"One ought, every day at least, to hear a little song, read a good poem, see a fine picture
and, if possible, speak a few reasonable words." ~Goethe

~ also, if possible, to dwell in "a house where all's accustomed, ceremonious." ~Yeats

Thursday, March 26, 2009

Rocky Road


To see nothing anywhere but what you may reach it and pass it,
to conceive no time, however distant, but what you may reach it and pass it,
to look up or down no road but it stretches and waits for you,
however long but it stretches and waits for you.
~ Walt Whitman ~
"Song of the Open Road"

When my friend Catherine flew out to visit me a few years ago, she spent her time on the plane reading Anne Lamott's Plan B: Further Thoughts On Faith. She loved the passage about the Virgin Mary's frustration with her teen-age son: "What on earth did Mary do when Jesus was thirteen? Here's what I think: She occasionally started gathering rocks." Lamott imagines Jesus driving his parents crazy and sassing back: "'You're not the boss of me. I don't even have to listen to you.' And what is Mary doing this whole time? Mary's got a rock in her hand" (98 - 99). And so does Lamott, though of course she never throws it. The tactile sensation of its polished solidity calms her heart, absorbs all the anger. She and her son resolve their conflict. Rock gathering as natural therapy.

When I picked Catherine up, she insisted that before going home we stop by my favorite bookstore, VON'S, where you can get, in addition to books, every kind of way cool bauble, bangle, bead, magnet, or lucky rock imaginable. She bought not only a brand new copy of Plan B for me to keep, but also a handful of the most beautiful rocks ever! I love them all, but my favorite has to be the rose quartz, a soothing stone believed by some to convey unconditional love and tolerance. I keep it along with my rose quartz necklace and earrings (gifts from another friend) in a pink seashell dish, right beside my bed, along with my Little Book of Peace of Mind, which may sound trite but is not.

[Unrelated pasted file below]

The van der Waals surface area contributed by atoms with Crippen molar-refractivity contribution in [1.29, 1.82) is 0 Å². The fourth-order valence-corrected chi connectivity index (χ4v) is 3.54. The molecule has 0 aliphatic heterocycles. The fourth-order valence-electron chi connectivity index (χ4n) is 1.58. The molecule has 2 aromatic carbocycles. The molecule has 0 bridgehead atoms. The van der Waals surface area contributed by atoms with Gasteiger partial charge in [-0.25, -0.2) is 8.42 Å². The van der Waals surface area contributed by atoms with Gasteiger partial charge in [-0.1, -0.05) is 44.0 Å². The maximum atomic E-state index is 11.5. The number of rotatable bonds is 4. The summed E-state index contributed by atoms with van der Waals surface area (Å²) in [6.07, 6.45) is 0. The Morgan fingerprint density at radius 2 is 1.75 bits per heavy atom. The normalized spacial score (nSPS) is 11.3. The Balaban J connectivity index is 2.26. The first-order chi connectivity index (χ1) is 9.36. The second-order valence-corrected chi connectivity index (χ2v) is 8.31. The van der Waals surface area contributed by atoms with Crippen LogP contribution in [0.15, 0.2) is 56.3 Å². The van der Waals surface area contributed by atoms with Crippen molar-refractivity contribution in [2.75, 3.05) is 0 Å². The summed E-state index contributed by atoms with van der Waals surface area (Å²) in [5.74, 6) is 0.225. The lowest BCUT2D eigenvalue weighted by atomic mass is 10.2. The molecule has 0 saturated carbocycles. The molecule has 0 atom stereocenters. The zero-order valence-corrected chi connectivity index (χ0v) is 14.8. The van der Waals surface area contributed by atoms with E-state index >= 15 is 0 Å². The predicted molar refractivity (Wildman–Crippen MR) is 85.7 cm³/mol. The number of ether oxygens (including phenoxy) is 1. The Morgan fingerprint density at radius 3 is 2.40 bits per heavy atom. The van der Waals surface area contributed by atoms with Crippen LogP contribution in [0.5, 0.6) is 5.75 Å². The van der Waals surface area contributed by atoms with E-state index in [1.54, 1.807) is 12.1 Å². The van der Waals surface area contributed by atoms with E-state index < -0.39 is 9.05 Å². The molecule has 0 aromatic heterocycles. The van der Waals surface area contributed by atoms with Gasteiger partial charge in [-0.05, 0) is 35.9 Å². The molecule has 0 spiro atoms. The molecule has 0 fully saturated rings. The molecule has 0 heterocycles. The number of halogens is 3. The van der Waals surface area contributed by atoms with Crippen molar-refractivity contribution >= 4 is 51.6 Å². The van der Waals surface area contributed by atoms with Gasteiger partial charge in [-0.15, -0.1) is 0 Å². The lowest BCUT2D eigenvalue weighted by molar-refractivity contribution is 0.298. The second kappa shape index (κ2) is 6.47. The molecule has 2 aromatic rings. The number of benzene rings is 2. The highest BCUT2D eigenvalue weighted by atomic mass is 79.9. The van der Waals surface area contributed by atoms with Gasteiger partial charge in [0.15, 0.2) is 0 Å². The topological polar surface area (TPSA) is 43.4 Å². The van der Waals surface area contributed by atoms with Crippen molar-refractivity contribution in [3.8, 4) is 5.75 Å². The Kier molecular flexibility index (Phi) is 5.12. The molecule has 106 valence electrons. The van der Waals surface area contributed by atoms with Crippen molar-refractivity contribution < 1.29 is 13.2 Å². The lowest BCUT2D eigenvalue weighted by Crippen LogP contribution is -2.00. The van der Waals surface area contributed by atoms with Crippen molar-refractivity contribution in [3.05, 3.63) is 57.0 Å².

Quite the opposite, this little book by Susan Jeffers is full of accessible mantras that help me think better: "When entering a room . . . focus on what you are going to give rather [than] what you are going to get in the way of approval"; "Visualize those who [are] nourished by your gift"; "In everything we do, we have been handed the Kingdom. May we always remember this"; "By definition, if we say THANK YOU often enough, any trace of poverty consciousness disappears; we begin feeling incredibly abundant!" That sort of thing.